Some claim that because of his former role as CEO of Microsoft Korea CEO, Ko Hyun-jin is not qualified to be president of KIPA.
Ko Hyun-jin, who previously served as the CEO of Microsoft Korea, recently became the president of the Korea IT Industry Promotion Agency (KIPA). KIPA is a government agency that promotes the development of the Korean software industry and software exports, exerting a lot of power over the local software industry.
Mr. Kos appointment has come under fire because of charges that Microsoft Corp., his previous employer, abused its monopoly position and deprived customers of meaningful choice. Recently, a group of organizations, including the Korea Progressive Network, Intellectual Left (IPLeft) and the Citizens Action Network, released a joint statement opposing Ko Hyun-jins appointment as president of KIPA.
According to Mr. Kos opponents, KIPA has an obligation to promote not just commercial software but also open-source software such as Linux, and to extend the public software infrastructure. Having demonstrated his hostility toward open software as CEO of Microsoft Korea, the civic organizations contend that Mr. Ko is not qualified to serve as KIPAs president. In addition, opponents claim that appointing Mr. Ko as president will open the organization to more influence by U.S. software makers and reduce the domestic software industrys autonomy.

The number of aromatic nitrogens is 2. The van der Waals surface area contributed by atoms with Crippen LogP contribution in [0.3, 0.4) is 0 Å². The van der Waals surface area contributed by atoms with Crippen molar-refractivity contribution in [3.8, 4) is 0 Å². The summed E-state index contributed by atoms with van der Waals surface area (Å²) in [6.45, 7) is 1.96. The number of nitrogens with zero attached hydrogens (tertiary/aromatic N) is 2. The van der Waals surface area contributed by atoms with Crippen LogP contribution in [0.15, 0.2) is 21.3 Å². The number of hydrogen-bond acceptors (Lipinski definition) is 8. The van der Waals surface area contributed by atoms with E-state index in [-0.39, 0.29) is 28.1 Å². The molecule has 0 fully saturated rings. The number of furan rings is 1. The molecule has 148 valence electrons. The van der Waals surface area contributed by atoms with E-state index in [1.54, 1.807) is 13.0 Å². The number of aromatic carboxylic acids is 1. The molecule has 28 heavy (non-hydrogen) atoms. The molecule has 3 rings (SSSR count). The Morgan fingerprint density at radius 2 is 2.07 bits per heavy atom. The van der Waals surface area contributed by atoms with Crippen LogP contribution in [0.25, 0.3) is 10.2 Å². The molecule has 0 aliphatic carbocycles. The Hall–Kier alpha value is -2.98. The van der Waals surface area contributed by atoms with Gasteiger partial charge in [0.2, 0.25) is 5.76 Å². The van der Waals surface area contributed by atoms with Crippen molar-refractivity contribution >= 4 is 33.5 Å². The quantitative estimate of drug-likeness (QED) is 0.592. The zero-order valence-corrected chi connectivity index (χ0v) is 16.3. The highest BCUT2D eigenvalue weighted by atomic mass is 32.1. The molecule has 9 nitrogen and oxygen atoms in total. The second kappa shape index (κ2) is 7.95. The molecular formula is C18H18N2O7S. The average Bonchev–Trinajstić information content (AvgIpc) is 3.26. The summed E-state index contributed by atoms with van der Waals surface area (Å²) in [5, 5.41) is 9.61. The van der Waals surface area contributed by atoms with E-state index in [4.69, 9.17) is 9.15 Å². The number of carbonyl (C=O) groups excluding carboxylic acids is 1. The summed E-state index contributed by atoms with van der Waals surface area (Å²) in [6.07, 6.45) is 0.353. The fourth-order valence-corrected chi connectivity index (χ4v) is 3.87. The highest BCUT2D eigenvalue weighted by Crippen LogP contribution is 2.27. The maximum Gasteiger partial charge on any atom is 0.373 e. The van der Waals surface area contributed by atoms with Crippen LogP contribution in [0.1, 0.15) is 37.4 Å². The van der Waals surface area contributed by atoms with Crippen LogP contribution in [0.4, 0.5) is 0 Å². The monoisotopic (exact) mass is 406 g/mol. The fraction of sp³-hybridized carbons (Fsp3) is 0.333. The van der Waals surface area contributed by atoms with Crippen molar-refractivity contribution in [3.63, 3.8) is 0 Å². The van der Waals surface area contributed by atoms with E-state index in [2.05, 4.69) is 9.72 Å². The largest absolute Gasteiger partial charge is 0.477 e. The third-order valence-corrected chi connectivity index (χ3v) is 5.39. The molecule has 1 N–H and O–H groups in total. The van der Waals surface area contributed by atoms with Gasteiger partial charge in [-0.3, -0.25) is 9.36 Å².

In spite of this opposition, Mr. Ko Hyun-jin was appointed as president of KIPA. One of the reasons appears to be that one of KIPAs priorities is to attract foreign research and development centers.
As part of its efforts to boost the domestic software industry, KIPA awards a monthly prize to an outstanding software company and nurtures and supports software startups. Domestic software companies that compete directly with Microsoft Korea, including Haansoft, Namo Interactive, Nexsoft and Techdigm, participate in these programs.
If Mr. Ko vigorously pursues his new role, that may blunt Microsoft Koreas business prospects here. More broadly, Mr. Ko may face a conflict between the twin goals of attracting foreign research and development centers from companies like Intel and Microsoft, while promoting the domestic software industry.